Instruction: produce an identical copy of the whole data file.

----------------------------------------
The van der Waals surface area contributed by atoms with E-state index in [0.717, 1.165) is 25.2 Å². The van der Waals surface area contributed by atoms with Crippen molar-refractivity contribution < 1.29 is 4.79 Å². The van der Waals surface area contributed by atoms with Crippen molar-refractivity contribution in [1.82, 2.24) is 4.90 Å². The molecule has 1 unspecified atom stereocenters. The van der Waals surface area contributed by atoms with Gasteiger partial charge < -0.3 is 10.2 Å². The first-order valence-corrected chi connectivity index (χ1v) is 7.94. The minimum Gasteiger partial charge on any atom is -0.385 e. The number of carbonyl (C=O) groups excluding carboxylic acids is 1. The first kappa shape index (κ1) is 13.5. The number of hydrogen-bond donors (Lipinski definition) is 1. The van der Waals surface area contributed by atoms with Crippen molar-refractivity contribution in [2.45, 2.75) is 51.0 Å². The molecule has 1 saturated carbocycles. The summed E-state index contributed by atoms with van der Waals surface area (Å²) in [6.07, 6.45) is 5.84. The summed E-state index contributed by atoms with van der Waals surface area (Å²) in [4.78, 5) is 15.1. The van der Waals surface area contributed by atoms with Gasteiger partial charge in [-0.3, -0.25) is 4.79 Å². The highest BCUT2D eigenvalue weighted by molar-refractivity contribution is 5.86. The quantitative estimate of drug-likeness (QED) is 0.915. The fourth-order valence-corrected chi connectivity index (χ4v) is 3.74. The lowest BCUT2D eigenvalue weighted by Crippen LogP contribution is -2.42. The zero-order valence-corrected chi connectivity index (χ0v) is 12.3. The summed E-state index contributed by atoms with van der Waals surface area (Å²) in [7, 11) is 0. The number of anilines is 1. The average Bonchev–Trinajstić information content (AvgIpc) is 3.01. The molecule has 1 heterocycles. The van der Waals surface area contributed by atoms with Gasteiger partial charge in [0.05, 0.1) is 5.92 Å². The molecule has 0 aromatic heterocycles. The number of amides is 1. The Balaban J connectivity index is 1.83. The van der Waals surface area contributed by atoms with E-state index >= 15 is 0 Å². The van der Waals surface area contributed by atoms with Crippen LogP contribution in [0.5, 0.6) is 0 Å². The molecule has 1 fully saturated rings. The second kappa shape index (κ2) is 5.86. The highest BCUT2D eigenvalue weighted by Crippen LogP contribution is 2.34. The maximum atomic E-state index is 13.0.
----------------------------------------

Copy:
The van der Waals surface area contributed by atoms with E-state index in [0.717, 1.165) is 25.2 Å². The van der Waals surface area contributed by atoms with Crippen molar-refractivity contribution < 1.29 is 4.79 Å². The van der Waals surface area contributed by atoms with Crippen molar-refractivity contribution in [1.82, 2.24) is 4.90 Å². The molecule has 1 unspecified atom stereocenters. The van der Waals surface area contributed by atoms with Gasteiger partial charge < -0.3 is 10.2 Å². The first-order valence-corrected chi connectivity index (χ1v) is 7.94. The minimum Gasteiger partial charge on any atom is -0.385 e. The number of carbonyl (C=O) groups excluding carboxylic acids is 1. The first kappa shape index (κ1) is 13.5. The number of hydrogen-bond donors (Lipinski definition) is 1. The van der Waals surface area contributed by atoms with Crippen molar-refractivity contribution in [2.45, 2.75) is 51.0 Å². The molecule has 1 saturated carbocycles. The summed E-state index contributed by atoms with van der Waals surface area (Å²) in [6.07, 6.45) is 5.84. The summed E-state index contributed by atoms with van der Waals surface area (Å²) in [4.78, 5) is 15.1. The van der Waals surface area contributed by atoms with Gasteiger partial charge in [-0.3, -0.25) is 4.79 Å². The highest BCUT2D eigenvalue weighted by molar-refractivity contribution is 5.86. The quantitative estimate of drug-likeness (QED) is 0.915. The fourth-order valence-corrected chi connectivity index (χ4v) is 3.74. The lowest BCUT2D eigenvalue weighted by Crippen LogP contribution is -2.42. The zero-order valence-corrected chi connectivity index (χ0v) is 12.3. The summed E-state index contributed by atoms with van der Waals surface area (Å²) in [7, 11) is 0. The number of anilines is 1. The average Bonchev–Trinajstić information content (AvgIpc) is 3.01. The molecule has 1 heterocycles. The van der Waals surface area contributed by atoms with Gasteiger partial charge in [0.05, 0.1) is 5.92 Å². The molecule has 0 aromatic heterocycles. The number of amides is 1. The Balaban J connectivity index is 1.83. The van der Waals surface area contributed by atoms with E-state index >= 15 is 0 Å². The van der Waals surface area contributed by atoms with Crippen LogP contribution in [0.5, 0.6) is 0 Å². The molecule has 1 fully saturated rings. The second kappa shape index (κ2) is 5.86. The highest BCUT2D eigenvalue weighted by Crippen LogP contribution is 2.34. The maximum atomic E-state index is 13.0.